Oscar VFX contenders “The Creator” and “Spider-Man: Across the Spider-Verse” got the biggest boosts from the Visual Effect Society nominations. Both received seven nods from the VES (including best prize for photoreal and animated feature, respectively). The 22nd VES Awards will take place February 21 at the Beverly Hilton Hotel.

Gareth Edwards’ “The Creator” also received noms for virtual cinematography, modeling, created environments, simulated effects, and two for lighting and composition. “Across the Spider-Verse” received additional noms for modeling, character animation, created environments, virtual cinematography, lighting and composition, and simulated effects.

The other best photoreal nominees include the Oscar-shortlisted “Guardians of the Galaxy Vol. 3″ and “Indiana Jones and the Dial of Destiny,” along with the Oscar-snubbed “Oppenheimer” and the surprising “Dungeons & Dragons: Honor Among Thieves.” “Godzilla Minus One,” which is gaining momentum as the Oscar sleeper, was only entered in the animated character category, which it was nominated for.

The best supporting VFX nominees include the Oscar-shortlisted “Napoleon” and “Society of the Snow,” as well as “John Wick: Chapter 4,” “Killers of the Flower Moon,” and “Nyad.”

The other best animated feature nominees include “Chicken Run: Dawn of the Nugget,” “Elemental,” “Nimona,” and “Teenage Mutant Ninja Turtles: Mutant Mayhem.”

Meanwhile, the VFX Oscar bakeoff took place January 13 at the Academy Museum, with “Godzilla Minus One” stealing the show and getting the biggest applause from branch members in attendance. Director and VFX supervisor Takashi Yamazaki was very effective and self-effacing in emphasizing his underdog role in going up against the studio Goliaths. With a team of only 35 artists, they completed 610 shots (the film’s total budget was reportedly $15 million). Yamazaki brought his secret weapon, young compositor Tatsuji Nojima, who also took on the challenging water simulation after impressively dabbling with Houdini in his spare time.

The other standouts were “The Creator,” “Across the Spider-Verse,” “Guardians of the Galaxy Vol. 3,” “Dead Reckoning,” and “Society of the Snow.” “Across the Spider-Verse,” which also received enthusiastic applause, has the biggest hurdle because there has never been a stylized CG-animated feature previously nominated for VFX. That’s because there are members who don’t believe that animation passes the category’s threshold of integrating live-action with photoreal VFX and SFX.

The only breakthrough has been Jon Favreau’s photoreal CG version of “The Lion King” (which was touted as “live action”). However, the “Spider-Verse” VFX team made a passionate argument that their innovative tech and wild comic book stylization take the craft to new artistic heights. In addition, producer Phil Lord told IndieWire that he believes they pass the integration threshold with the compositing of 2D and even some live-action elements.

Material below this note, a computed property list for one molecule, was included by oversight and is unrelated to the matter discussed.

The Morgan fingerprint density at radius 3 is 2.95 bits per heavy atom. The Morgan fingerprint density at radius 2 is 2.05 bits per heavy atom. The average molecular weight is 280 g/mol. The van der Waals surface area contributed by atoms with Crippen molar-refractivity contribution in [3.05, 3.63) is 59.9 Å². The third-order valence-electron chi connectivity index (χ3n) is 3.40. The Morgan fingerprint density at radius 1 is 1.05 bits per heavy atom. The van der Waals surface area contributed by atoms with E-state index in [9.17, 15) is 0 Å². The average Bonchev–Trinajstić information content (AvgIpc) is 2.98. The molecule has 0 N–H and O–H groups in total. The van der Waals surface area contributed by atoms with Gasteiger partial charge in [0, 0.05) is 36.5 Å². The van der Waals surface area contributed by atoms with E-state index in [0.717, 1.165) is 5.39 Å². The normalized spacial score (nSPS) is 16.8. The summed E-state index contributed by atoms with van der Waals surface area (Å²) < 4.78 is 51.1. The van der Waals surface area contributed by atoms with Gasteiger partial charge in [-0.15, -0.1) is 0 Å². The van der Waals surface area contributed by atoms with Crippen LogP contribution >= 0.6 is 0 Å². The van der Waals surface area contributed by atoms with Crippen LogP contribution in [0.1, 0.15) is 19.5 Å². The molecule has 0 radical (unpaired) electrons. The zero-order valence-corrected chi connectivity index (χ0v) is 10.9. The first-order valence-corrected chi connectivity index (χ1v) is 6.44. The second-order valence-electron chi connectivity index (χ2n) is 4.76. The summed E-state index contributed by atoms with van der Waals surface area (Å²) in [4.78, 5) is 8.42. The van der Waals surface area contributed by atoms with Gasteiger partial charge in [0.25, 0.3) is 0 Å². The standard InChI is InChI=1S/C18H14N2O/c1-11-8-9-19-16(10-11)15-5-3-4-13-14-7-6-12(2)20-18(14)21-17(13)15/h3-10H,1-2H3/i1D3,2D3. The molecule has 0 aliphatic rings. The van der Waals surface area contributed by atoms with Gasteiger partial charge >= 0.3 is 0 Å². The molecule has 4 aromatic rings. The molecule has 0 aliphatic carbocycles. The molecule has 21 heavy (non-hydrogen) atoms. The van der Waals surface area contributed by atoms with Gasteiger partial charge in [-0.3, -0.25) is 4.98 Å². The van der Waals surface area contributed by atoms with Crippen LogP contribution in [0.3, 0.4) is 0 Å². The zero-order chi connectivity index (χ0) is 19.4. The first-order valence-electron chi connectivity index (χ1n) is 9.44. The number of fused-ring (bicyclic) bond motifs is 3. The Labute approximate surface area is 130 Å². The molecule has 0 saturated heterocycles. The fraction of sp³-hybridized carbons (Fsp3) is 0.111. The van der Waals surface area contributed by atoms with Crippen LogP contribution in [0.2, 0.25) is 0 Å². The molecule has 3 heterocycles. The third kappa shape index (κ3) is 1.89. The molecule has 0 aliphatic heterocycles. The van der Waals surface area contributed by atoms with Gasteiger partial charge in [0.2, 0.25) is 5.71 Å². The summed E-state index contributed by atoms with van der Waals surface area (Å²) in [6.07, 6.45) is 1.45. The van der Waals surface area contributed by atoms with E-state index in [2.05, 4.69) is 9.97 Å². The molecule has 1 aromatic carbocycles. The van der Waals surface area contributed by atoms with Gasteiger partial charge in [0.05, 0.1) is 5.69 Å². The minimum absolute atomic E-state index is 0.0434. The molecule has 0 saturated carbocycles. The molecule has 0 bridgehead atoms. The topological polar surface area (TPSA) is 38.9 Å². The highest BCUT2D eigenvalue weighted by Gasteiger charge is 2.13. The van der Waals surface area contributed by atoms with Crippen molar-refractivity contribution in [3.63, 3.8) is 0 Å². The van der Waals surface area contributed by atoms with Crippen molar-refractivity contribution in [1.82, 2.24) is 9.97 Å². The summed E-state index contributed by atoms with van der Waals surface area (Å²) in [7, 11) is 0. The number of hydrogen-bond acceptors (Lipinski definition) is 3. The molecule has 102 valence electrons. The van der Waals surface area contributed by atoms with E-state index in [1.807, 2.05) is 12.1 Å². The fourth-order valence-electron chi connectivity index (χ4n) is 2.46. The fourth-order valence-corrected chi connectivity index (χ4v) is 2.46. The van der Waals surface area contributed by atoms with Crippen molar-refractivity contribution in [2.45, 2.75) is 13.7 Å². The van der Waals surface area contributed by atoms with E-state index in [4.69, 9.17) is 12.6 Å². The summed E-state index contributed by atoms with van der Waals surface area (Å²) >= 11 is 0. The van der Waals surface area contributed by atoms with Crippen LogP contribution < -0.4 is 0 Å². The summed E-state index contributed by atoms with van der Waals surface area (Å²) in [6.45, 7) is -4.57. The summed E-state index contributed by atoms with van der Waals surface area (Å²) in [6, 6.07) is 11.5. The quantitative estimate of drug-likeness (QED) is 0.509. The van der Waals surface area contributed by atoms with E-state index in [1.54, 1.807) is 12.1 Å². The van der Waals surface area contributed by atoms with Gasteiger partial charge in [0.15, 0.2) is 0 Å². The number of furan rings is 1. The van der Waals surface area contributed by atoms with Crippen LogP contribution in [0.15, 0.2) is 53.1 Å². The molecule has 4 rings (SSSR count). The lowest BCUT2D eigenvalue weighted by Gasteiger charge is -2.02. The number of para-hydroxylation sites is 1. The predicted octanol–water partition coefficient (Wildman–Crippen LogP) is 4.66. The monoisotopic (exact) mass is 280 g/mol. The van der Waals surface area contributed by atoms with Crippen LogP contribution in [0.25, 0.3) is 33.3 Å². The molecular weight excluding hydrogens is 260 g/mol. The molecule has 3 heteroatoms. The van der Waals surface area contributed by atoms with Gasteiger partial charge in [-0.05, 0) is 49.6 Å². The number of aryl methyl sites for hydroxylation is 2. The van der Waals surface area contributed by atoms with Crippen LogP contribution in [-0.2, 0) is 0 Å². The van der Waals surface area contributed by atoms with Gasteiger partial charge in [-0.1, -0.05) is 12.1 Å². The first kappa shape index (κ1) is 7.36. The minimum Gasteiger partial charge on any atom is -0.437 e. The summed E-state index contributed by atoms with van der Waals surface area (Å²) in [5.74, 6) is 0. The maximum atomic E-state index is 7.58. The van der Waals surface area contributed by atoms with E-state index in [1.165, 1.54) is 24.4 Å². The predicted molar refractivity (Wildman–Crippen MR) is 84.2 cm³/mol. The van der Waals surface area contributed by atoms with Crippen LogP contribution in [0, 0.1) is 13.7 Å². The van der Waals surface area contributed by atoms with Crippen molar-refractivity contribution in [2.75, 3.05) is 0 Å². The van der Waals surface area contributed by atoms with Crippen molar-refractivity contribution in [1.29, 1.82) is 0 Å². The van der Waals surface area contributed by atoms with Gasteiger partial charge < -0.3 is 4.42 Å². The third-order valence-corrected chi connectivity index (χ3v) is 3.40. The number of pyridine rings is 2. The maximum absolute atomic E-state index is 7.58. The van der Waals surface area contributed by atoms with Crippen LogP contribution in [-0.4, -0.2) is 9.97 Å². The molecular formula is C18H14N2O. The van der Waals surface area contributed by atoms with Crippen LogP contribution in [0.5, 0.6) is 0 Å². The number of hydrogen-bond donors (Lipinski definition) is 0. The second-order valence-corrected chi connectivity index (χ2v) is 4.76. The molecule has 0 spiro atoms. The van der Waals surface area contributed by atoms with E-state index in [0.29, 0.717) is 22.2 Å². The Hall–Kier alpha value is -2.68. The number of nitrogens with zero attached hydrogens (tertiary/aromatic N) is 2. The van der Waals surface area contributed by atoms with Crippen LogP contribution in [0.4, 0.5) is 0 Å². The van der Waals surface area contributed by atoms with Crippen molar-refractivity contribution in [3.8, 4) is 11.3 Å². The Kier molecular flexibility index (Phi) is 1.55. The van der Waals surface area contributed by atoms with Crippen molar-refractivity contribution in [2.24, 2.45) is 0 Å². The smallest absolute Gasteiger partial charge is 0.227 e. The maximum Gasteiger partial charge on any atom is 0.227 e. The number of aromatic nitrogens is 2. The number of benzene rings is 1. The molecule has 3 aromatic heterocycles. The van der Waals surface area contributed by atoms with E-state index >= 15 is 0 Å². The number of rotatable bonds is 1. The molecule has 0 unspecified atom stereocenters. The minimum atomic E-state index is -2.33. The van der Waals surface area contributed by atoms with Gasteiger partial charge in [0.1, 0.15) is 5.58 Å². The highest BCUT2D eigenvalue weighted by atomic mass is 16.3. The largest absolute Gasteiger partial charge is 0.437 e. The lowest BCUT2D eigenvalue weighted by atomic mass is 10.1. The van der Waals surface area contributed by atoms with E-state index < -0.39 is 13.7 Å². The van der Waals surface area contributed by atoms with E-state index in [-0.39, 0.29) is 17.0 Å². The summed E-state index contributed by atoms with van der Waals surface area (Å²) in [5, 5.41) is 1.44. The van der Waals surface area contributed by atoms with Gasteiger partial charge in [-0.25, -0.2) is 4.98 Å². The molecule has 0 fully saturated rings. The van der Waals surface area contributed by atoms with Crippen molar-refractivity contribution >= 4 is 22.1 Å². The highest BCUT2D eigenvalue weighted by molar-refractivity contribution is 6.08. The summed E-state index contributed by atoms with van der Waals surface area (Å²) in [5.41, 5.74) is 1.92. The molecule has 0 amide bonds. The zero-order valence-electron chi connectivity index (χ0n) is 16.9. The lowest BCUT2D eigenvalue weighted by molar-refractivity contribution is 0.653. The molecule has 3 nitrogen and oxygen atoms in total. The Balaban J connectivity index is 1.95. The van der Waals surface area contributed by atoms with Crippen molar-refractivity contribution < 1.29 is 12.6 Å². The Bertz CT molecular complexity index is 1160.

Here’s a rundown of the competition:

AI sci-fi thriller “The Creator” (20th Century/Disney), is the favorite for its game-changing, streamlined process. Director Edwards made an $80 million indie film look like a $200 million blockbuster by shooting the entire film first in 80 locations in Southeast Asia with the lightweight Sony FX3 pro-use camera, and then having ILM design and place the naturalistic VFX in post over the actors playing simulants (without resorting to mocap) and the photographic plate elements.

For “Across the Spider-Verse” (Sony Pictures), Imageworks introduced several new dimensions (including Gwen’s watercolor-inspired Earth-65 and Mumbattan) and characters (including the black-and-white Spot), which required new tools for simulation, linework, brushstrokes, and non-photorealistic compositing. This enabled them to translate more elaborate 2D stylization into 3D.

“Godzilla Minus One”  (Toho) is a refreshingly strong entry in Toho’s beloved kaiju franchise, and Yamazaki smartly did a period piece about post-war Japan forced to fight this nuclear bomb-like monster with science rather than advanced weaponry. With limited practical elements, everything was CG (using commercial software Maya, Houdini, and Nuke), including Godzilla, which was designed to be very fierce with lots of spikes and eyes that never blink. And, of course, the simulated water plays an important element in the climactic battle.